Just how the wheels that get humanitarian aid flowing into an area get turning depends on the specific situation and location. In Syria's case, an ICRC office has operated in the country for 40 years. In peacetime, it provides non-essential aid and services to the local population.

"Since we were [already] there, and we saw the violence escalating, we knew that we had to help more," Hassan said.

Once the need for action is agreed upon within the organization, the next step for the ICRC is to approach the local authorities and other relevant parties in a given conflict — in Syria's case, this means both government and rebel forces.

"We have to be in touch with the authorities and the opposition, so we can know that we can go into all places affected by the violence in order to help as many people as possible," Hassan said. "Then, we can say to the authorities, 'We are here, we can help, and we want to help,' because we know their needs."

Help for those who want it

The parties involved have the right to refuse the aid offered by the ICRC, either directly or, as happens in some cases, in a roundabout way. For example, last week, the Syrian government cited safety issues as the reason it denied a Red Cross aid convoy access to Baba Amr.

Not having access to the area means that the ICRC must work out of surrounding regions.

'At some point we know we have to move, we have to help.'— Hicham Hassan, ICRC spokesperson for Middle East

"Just because we are not entering Baba Amr today, it doesn’t mean we would neglect the fact that there are families who have fled Baba Amr that are staying in other towns," Hassan told CBCNews.ca on Monday. "This is why we often not only have one team going somewhere but also two or three other teams going to several places at the same time."

Hassan said the Red Cross doesn't impose its help on anyone and lets citizens of the places it enters make an informed choice about whether or not to accept the organization's aid.

"They know who we are, why we are there, why we want to help, and what we could offer," he said.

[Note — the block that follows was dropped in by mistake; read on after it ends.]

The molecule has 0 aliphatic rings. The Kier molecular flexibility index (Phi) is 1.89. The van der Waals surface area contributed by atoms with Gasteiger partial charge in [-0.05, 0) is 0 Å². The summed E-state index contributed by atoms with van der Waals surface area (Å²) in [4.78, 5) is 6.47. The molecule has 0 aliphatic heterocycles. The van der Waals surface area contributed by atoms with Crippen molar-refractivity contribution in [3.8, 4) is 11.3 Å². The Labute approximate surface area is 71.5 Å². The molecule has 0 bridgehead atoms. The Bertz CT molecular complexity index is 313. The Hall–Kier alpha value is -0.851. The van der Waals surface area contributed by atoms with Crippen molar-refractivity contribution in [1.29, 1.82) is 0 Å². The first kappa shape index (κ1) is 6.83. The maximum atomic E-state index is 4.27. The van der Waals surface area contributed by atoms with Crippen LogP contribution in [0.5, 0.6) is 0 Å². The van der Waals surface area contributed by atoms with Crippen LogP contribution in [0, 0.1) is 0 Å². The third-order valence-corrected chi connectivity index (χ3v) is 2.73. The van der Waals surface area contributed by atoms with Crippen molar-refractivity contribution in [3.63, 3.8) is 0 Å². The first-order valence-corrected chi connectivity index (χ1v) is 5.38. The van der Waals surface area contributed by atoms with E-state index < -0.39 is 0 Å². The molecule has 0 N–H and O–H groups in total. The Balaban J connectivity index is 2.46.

"The choice remains for people to take this help or refuse it. Obviously, in most situations, people take the help, because they need it."

Dangerous work

The head of the Syrian Arab Red Crescent in Homs said authorities told the group it could enter all of Baba Amr on Tuesday, and it plans to send three trucks full of aid to the area.

Authorities have gone back and forth on whether to allow the Red Cross into the neighbourhood — first telling the group it would be granted access and then turning back its trucks.

It had, however, managed to enter the area earlier in the conflict during lulls in the fighting.

"There wasn't a ceasefire," Hassan said. "It was simply security conditions that were just enough for them to go in and evacuate people."

It's obvious that whether they are with the Red Cross or other organizations, aid workers take plenty of risks when doing their job. During the Syrian conflict, a Syrian Arab Red Crescent volunteer was killed when an ambulance transporting an injured person to hospital came under attack.

In January 2011, Abd-al-Razzaq Jbeiro, the secretary general of the Syrian Arab Red Crescent, was killed.

"We are very careful, but at some point, we know we have to move; we have to help," Hassan said. "This is why we have to strike a balance between being extremely careful, because, obviously, if we have a security incident, then this will affect the whole humanitarian operation."